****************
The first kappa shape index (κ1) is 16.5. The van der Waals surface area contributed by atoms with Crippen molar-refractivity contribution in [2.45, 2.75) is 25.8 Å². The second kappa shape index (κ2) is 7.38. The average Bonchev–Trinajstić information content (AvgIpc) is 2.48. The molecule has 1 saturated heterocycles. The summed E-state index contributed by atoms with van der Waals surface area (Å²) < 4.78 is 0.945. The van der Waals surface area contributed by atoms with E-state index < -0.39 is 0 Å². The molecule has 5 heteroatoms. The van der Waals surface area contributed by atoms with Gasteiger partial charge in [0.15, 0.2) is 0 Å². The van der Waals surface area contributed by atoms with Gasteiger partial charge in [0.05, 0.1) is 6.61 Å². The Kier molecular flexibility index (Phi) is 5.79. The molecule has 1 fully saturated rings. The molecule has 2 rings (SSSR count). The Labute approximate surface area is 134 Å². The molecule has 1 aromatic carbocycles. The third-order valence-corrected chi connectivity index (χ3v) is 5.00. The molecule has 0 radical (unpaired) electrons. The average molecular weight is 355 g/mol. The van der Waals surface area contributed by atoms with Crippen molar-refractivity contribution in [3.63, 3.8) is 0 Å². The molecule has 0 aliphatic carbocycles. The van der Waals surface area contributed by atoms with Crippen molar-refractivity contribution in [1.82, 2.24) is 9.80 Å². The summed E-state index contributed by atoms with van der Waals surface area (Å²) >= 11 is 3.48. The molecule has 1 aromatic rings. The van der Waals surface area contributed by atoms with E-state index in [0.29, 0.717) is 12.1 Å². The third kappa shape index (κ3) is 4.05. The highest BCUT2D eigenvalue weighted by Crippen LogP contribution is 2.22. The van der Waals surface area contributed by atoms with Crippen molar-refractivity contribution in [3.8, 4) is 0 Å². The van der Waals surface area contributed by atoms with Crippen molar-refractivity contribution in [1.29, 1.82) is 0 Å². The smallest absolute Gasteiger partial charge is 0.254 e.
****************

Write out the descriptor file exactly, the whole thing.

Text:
The first kappa shape index (κ1) is 16.5. The van der Waals surface area contributed by atoms with Crippen molar-refractivity contribution in [2.45, 2.75) is 25.8 Å². The second kappa shape index (κ2) is 7.38. The average Bonchev–Trinajstić information content (AvgIpc) is 2.48. The molecule has 1 saturated heterocycles. The summed E-state index contributed by atoms with van der Waals surface area (Å²) < 4.78 is 0.945. The van der Waals surface area contributed by atoms with E-state index < -0.39 is 0 Å². The molecule has 5 heteroatoms. The van der Waals surface area contributed by atoms with Gasteiger partial charge in [0.15, 0.2) is 0 Å². The van der Waals surface area contributed by atoms with Gasteiger partial charge in [0.05, 0.1) is 6.61 Å². The Kier molecular flexibility index (Phi) is 5.79. The molecule has 1 fully saturated rings. The molecule has 2 rings (SSSR count). The Labute approximate surface area is 134 Å². The molecule has 1 aromatic carbocycles. The third-order valence-corrected chi connectivity index (χ3v) is 5.00. The molecule has 0 radical (unpaired) electrons. The average molecular weight is 355 g/mol. The van der Waals surface area contributed by atoms with Crippen molar-refractivity contribution in [3.63, 3.8) is 0 Å². The molecule has 0 aliphatic carbocycles. The van der Waals surface area contributed by atoms with Crippen molar-refractivity contribution in [1.82, 2.24) is 9.80 Å². The summed E-state index contributed by atoms with van der Waals surface area (Å²) >= 11 is 3.48. The molecule has 1 aromatic rings. The van der Waals surface area contributed by atoms with E-state index in [0.29, 0.717) is 12.1 Å². The third kappa shape index (κ3) is 4.05. The highest BCUT2D eigenvalue weighted by Crippen LogP contribution is 2.22. The van der Waals surface area contributed by atoms with Crippen molar-refractivity contribution in [3.8, 4) is 0 Å². The van der Waals surface area contributed by atoms with Crippen molar-refractivity contribution in [1.29, 1.82) is 0 Å². The smallest absolute Gasteiger partial charge is 0.254 e.